2. It’s OK to Play Catch-up

There is also powerful math involved. Investors can start very early in their careers through regular contributions, then allow the compounding effect of investment returns to take over. Still, employees who start later in their careers can increase contributions and use the age 50 catch-up provisions to accelerate retirement savings. The key to accumulating large balances is to be committed and disciplined, understanding that time is your friend and that saving for retirement truly is a marathon-like endeavor. Further, holding a large percentage of investments in equities allows for the higher return potential that makes it easier to build wealth.

3. Monitor Your Wealth

It is important to be sure to monitor assets allocations, stay diversified, and understand the risks being taken through the investment options offered by the Company retirement plan. Individuals are tasked with funding their own retirement, and the 401(k) is the predominant account through which this is achieved. This is a retirement vehicle and funds should be allocated for spending far into the future and to avoid borrowing at a time in your life better spent pursuing your hobbies and passions.

In Summary

  • The more years one enjoys eligibility and contributes to a plan, the better the chance an individual will achieve retirement success.
  • Employee contribution rates should be at least enough to earn the match.
  • Consider Roth 401(k) where appropriate, giving proper consideration to current and future tax rates.
  • Use an investment strategy that is properly sized to one’s ability, willingness, and need to take investment risk.
  • Don’t assume the government will take care of you – longevity, low investment returns, rising healthcare, and curtailment of social security benefits are all problematic for individual investors.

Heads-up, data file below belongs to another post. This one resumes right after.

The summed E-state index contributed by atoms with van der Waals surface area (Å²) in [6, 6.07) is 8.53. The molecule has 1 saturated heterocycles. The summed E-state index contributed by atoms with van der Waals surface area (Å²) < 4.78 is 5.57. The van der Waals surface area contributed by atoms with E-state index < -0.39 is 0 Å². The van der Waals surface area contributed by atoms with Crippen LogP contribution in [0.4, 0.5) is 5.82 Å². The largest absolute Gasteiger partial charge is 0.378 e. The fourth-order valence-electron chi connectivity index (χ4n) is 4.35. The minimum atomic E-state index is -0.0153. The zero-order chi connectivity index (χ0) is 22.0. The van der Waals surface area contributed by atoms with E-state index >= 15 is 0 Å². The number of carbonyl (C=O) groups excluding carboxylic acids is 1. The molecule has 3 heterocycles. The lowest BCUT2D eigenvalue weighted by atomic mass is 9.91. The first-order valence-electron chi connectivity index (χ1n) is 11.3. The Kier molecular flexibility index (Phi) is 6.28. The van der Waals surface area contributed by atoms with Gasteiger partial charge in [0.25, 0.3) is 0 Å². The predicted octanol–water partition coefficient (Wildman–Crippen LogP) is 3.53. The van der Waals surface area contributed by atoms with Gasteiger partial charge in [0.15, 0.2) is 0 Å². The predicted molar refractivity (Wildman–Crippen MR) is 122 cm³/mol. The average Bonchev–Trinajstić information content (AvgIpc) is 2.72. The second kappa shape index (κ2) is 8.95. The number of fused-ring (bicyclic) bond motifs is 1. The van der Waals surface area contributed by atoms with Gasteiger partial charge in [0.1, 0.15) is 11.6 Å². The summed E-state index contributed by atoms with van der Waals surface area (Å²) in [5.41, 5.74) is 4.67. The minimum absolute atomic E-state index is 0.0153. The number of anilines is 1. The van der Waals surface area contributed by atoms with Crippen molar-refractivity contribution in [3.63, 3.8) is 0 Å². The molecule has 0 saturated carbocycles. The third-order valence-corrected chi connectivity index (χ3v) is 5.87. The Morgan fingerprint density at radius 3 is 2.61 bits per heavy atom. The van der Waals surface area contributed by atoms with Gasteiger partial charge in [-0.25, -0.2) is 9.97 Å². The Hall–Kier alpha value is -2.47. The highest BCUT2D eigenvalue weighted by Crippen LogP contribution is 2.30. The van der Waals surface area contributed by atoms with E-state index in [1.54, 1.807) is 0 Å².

• If you have questions about investing or preparing for retirement, please contact your local Sikich wealth management advisors.

* Securities offered through Sikich Corporate Finance LLC, member FINRA/SIPC. 

*Investment advisory services offered through Sikich Financial, an SEC Registered Investment Advisor. 

This publication contains general information only and Sikich is not, by means of this publication, rendering accounting, business, financial, investment, legal, tax, or any other professional advice or services. This publication is not a substitute for such professional advice or services, nor should you use it as a basis for any decision, action or omission that may affect you or your business. Before making any decision, taking any action or omitting an action that may affect you or your business, you should consult a qualified professional advisor. In addition, this publication may contain certain content generated by an artificial intelligence (AI) language model. You acknowledge that Sikich shall not be responsible for any loss sustained by you or any person who relies on this publication.

About the Author